SMS has very serious security implications. The SMS hardware and software inventory provide detailed information about machines, and the software distribution mechanism allows any command to be executed with full Administrator permissions. All client machines are completely at the mercy of the SMS servers. In addition, an SMS system normally involves multiple server machines (for instance, one running the database server, one running software distribution, and one storing the shared applications), and those servers all trust each other. If any of the machines involved is compromised, the attacker will have control of all of the servers and, through them, of all of the clients.
Several of the utilities included in SMS are useful in a firewall environment; the network monitor, for instance, is an important diagnostic tool, and there is a tool for turning events into SNMP traps. The primary functions of SMS (hardware and software inventory, software distribution, and shared application management) are all risky and should not be run through a firewall or to firewall machines.
22.1.4. Performance Monitor and Network MonitorUnder Windows NT, the two most frequently used tools for diagnosing system problems and tracking usage are Performance Monitor and Network onitor. Both of these programs allow you to access remote machines and get data from them. They are based on SMB transactions, which are discussed further in Chapter 14, "Intermediary Protocols".
Performance Monitor and Network Monitor both provide information that's useful to attackers. Performance Monitor is the less interesting of the two; it provides performance and utilization data that will tell an attacker some useful data about the machine configuration, the amount of work needed to produce a denial of service, and the likelihood that anybody will notice if the attacker starts using the machine, but it doesn't give out anything of immediate use in breaking into the machine.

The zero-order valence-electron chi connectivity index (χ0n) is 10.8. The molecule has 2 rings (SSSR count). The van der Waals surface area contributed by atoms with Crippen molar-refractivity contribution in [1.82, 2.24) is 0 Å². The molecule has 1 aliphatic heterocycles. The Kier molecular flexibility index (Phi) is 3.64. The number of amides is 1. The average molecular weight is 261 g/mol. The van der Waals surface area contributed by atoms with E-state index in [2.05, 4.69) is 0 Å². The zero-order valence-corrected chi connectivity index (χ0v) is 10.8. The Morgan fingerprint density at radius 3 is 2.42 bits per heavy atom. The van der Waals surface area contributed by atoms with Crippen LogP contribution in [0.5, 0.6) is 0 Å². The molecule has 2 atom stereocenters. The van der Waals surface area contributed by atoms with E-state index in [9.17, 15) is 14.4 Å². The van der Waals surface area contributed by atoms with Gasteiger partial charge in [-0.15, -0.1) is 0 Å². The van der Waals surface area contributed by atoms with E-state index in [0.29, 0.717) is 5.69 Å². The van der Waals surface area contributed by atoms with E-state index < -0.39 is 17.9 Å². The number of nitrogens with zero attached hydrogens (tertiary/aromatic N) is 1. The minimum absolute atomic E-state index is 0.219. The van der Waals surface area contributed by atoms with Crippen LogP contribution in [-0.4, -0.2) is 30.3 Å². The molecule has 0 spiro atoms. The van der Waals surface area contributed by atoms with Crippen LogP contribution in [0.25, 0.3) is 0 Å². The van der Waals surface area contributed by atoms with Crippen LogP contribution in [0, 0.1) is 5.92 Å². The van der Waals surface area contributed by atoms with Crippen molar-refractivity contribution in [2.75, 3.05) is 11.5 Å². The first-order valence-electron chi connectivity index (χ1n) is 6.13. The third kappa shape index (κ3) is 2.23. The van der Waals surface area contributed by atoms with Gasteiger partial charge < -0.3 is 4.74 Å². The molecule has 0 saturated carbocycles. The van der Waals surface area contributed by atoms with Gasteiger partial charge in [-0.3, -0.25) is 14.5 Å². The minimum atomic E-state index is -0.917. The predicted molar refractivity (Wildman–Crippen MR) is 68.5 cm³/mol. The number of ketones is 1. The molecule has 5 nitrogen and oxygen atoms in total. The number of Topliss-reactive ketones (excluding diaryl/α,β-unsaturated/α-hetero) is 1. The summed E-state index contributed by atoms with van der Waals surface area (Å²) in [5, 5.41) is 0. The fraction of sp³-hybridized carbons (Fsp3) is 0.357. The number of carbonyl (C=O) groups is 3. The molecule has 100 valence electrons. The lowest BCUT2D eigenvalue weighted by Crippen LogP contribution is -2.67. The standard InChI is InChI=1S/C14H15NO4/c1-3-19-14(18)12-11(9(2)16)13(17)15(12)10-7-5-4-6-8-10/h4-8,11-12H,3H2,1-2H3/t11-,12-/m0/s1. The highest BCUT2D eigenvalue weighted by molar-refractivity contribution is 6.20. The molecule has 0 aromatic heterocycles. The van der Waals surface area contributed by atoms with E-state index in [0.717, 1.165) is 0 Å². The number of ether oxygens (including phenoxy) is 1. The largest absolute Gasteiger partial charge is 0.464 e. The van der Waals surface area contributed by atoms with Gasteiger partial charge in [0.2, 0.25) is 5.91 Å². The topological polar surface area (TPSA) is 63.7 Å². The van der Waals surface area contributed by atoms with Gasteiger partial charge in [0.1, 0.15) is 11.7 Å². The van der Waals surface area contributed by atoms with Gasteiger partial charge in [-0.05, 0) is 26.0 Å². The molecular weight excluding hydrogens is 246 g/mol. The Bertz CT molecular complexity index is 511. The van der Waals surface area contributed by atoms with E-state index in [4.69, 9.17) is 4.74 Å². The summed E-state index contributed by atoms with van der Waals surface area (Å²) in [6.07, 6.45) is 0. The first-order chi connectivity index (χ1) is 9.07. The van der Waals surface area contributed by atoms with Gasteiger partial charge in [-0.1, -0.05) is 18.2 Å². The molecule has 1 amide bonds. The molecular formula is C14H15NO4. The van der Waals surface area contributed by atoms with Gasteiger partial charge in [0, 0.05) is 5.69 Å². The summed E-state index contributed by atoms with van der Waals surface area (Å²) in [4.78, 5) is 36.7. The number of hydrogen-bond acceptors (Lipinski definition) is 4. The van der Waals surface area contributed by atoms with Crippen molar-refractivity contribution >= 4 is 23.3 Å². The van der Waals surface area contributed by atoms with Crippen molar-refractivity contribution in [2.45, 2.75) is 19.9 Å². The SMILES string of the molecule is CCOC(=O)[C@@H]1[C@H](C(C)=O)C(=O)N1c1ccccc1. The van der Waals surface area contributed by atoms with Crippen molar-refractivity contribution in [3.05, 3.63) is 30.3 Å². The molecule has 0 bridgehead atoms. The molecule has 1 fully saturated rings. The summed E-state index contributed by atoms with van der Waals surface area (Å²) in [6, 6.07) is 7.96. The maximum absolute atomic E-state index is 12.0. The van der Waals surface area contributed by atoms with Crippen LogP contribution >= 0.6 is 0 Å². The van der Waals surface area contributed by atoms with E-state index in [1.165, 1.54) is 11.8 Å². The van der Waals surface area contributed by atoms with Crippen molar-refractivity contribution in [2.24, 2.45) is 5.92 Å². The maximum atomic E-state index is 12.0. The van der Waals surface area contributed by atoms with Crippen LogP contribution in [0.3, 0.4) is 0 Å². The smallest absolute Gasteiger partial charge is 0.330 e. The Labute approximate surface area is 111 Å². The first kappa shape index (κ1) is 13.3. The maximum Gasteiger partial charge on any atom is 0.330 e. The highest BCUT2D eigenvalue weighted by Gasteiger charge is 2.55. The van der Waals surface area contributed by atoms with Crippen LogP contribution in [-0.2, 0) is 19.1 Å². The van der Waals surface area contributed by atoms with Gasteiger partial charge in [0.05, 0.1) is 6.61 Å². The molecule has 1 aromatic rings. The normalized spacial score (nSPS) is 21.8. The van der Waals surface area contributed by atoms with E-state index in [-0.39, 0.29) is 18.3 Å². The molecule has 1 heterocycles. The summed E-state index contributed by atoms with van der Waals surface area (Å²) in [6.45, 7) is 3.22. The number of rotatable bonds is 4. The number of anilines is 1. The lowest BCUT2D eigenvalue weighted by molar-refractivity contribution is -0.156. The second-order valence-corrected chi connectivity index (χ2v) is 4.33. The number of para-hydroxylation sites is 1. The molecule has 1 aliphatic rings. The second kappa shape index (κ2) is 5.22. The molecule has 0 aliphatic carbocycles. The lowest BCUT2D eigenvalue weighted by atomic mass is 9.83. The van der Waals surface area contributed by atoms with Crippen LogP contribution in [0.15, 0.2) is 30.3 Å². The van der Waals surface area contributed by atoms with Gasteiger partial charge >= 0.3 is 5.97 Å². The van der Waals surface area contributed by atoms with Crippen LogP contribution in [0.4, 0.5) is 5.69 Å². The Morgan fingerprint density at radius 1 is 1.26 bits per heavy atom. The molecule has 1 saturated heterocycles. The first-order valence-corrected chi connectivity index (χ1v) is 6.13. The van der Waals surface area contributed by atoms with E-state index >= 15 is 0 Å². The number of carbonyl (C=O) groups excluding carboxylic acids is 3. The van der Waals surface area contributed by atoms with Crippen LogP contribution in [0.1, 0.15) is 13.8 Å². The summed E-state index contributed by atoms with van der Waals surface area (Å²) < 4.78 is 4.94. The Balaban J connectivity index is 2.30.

Network Monitor, on the other hand, comes with an agent that will let an attacker use the machine as a remote network sniffer. The version of Network Monitor that comes with Windows NT shows only packets sent to and from the machine it's running on (including broadcast and multicast packets), but that's plenty of data for an attacker to do damage with. If you have installed the full-featured version that comes with System Management Server, it will show all traffic that comes to the port, regardless of the machine that the traffic was sent to. Depending on your network configuration, this may make no difference (for instance, on a switched network, hosts will normally receive only their own traffic), or it may be all the traffic on the network segment (for instance, if you're using simple hubs or classic Ethernet bus-style cabling).
Because they are based on SMB transactions, Network Monitor and Performance Monitor are difficult to secure through a firewall, and you should not allow them. Because the Network Monitor Agent and Performance Monitor are extremely useful management tools, you may want to allow them on machines that make up your firewall. In this situation, you should be sure that they are not running on interfaces that can be reached from the Internet. It would be better yet to run Network Monitor and Performance Monitor locally on the firewall machine and disable SMB over the network altogether.
22.1.5. Summary Recommendations for System Management